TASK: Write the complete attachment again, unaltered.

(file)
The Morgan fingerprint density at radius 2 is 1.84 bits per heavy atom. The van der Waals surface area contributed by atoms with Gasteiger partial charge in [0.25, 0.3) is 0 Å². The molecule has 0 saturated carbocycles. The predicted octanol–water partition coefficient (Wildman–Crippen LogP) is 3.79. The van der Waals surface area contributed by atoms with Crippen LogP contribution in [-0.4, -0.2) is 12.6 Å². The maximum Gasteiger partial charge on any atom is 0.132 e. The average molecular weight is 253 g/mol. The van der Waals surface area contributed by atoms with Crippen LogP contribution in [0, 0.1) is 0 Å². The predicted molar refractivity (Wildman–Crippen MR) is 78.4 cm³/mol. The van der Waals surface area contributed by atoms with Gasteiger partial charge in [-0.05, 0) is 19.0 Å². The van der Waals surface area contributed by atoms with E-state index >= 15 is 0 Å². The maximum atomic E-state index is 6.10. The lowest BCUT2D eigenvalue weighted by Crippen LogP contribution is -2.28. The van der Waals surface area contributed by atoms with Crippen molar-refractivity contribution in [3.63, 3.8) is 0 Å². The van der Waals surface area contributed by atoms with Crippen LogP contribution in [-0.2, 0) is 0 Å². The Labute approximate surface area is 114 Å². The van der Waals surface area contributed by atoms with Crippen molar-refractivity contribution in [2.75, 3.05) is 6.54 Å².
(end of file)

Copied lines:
The Morgan fingerprint density at radius 2 is 1.84 bits per heavy atom. The van der Waals surface area contributed by atoms with Gasteiger partial charge in [0.25, 0.3) is 0 Å². The molecule has 0 saturated carbocycles. The predicted octanol–water partition coefficient (Wildman–Crippen LogP) is 3.79. The van der Waals surface area contributed by atoms with Crippen LogP contribution in [-0.4, -0.2) is 12.6 Å². The maximum Gasteiger partial charge on any atom is 0.132 e. The average molecular weight is 253 g/mol. The van der Waals surface area contributed by atoms with Crippen LogP contribution in [0, 0.1) is 0 Å². The predicted molar refractivity (Wildman–Crippen MR) is 78.4 cm³/mol. The van der Waals surface area contributed by atoms with Gasteiger partial charge in [-0.05, 0) is 19.0 Å². The van der Waals surface area contributed by atoms with E-state index >= 15 is 0 Å². The maximum atomic E-state index is 6.10. The lowest BCUT2D eigenvalue weighted by Crippen LogP contribution is -2.28. The van der Waals surface area contributed by atoms with Crippen molar-refractivity contribution in [3.63, 3.8) is 0 Å². The van der Waals surface area contributed by atoms with Crippen LogP contribution in [-0.2, 0) is 0 Å². The Labute approximate surface area is 114 Å². The van der Waals surface area contributed by atoms with Crippen molar-refractivity contribution in [2.75, 3.05) is 6.54 Å².